NAVISP shows that the more (sensors), the merrier...
NAVISP projects addresses the wide PNT field of techniques, in particular the investigation of new type of sensors and their integration. These are results of projects recently concluded. Results of on-going projects will be presented as soon as they have been validated.
Quantum Wayfinder (NAVISP Element 1), set out to explore the feasibility of using quantum cold atom interferometry (CAI) gravity gradiometers with gravity gradient maps to reduce Inertial Navigation Systems drift over time. The project showed that gravity gradient map matching is feasible and offers significant improvements in passive navigation, and current CAI state of the art performance is sufficient, but the level of improvement offered depends heavily on the use case, vehicle dynamics and trajectory.
GNSS/non-GNSS Sensor Fusion for Resilience in High Integrity Aviation Applications (NAVISP Element 1) combined GNSS with avionic sensors to improve integrity of PNT for aviation applications, to assess the suitability of multisensor navigation for operations more demanding than LPV-200 or CAT I. Four integrity monitoring algorithms were designed, which were intended to cover the most significant hybridization directions. Using also actual flight test data, the project showed that GNSS plus altimeter in a least square filter, and GNSS plus altimeter and inertial measurement unit in an extended Kalman filter can provide accuracies below the LPV-200 and CAT I requirements.
Maritime AI-NAV (NAVISP Element 1) (Artificial Intelligence / Machine Learning Sensor Fusion for Autonomous Vessel Navigation), explored integration of GNSSs with different environmental sensors (visual cameras, microphones, LiDAR, RADAR, Automatic Identification System) to provide situational awareness to the vessel and, using Machine Learning algorithms, to detect and identify targets, and perform ranging to them. In the project, also employing real vessels, it was found out that localization of the vessel is possible with high-precision, however, integrity, reliability, and continuous availability is the challenge in maritime operations. Visual camera data seems to work well for reading the surroundings of the ship, and LIDAR is useful while berthing.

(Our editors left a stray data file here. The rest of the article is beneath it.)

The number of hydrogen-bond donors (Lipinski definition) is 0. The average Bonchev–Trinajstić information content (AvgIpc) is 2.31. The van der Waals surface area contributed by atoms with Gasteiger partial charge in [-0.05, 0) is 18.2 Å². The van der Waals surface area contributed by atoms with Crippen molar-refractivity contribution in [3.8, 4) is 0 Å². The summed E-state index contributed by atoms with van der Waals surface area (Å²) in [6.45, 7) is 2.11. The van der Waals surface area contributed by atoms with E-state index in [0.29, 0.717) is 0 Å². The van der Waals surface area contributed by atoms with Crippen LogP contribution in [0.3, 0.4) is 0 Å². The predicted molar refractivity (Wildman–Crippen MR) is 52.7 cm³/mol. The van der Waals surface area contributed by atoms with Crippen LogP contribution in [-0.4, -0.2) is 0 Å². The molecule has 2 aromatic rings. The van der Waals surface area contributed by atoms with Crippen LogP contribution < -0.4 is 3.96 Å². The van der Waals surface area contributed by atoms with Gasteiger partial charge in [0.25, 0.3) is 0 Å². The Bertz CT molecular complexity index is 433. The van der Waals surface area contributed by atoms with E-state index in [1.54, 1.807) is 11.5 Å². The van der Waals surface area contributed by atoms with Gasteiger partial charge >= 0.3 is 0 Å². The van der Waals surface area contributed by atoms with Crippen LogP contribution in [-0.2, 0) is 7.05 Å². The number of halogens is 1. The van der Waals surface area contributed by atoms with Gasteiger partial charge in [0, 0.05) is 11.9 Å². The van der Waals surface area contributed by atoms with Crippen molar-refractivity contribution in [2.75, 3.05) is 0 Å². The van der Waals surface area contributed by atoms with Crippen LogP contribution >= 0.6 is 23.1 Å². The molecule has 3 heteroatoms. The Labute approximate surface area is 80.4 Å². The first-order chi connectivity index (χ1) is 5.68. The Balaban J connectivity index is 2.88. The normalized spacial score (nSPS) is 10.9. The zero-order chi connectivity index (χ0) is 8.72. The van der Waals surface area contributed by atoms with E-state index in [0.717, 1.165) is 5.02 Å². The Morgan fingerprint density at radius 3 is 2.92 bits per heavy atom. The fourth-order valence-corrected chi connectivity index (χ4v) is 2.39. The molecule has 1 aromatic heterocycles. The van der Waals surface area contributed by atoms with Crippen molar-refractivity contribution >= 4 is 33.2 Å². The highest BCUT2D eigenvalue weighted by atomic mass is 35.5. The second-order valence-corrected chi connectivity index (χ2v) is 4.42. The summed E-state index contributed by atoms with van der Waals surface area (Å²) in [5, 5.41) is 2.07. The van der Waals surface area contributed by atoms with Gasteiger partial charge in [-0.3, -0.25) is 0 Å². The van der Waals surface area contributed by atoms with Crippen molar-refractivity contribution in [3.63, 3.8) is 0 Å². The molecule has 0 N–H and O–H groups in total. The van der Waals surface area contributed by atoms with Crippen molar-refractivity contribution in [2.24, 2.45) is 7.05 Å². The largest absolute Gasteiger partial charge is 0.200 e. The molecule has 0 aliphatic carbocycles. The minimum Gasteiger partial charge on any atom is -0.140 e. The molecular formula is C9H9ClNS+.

MUSE4PNT, Multi-Sensor, Multi-System For Space PNT Applications (NAVISP Element 1), set as an objective to design a multi-sensor navigation suite for applications like satellite orbit raising or station keeping, and rendezvous around Earth's or other celestial body's orbit for in orbit servicing. The solutions proposed contemplate the use of electric propulsion, GNSS plus inertial systems for absolute navigation and relative-GNSS and cameras for relative navigation close to the rendezvous for Earth geostationary orbit, with the addition of DORIS-like beacons for rendezvous with the spacecraft in other celestial body's orbit. In the latter case, the camera images of the celestial body were used to establish the satellite's altitude and attitude.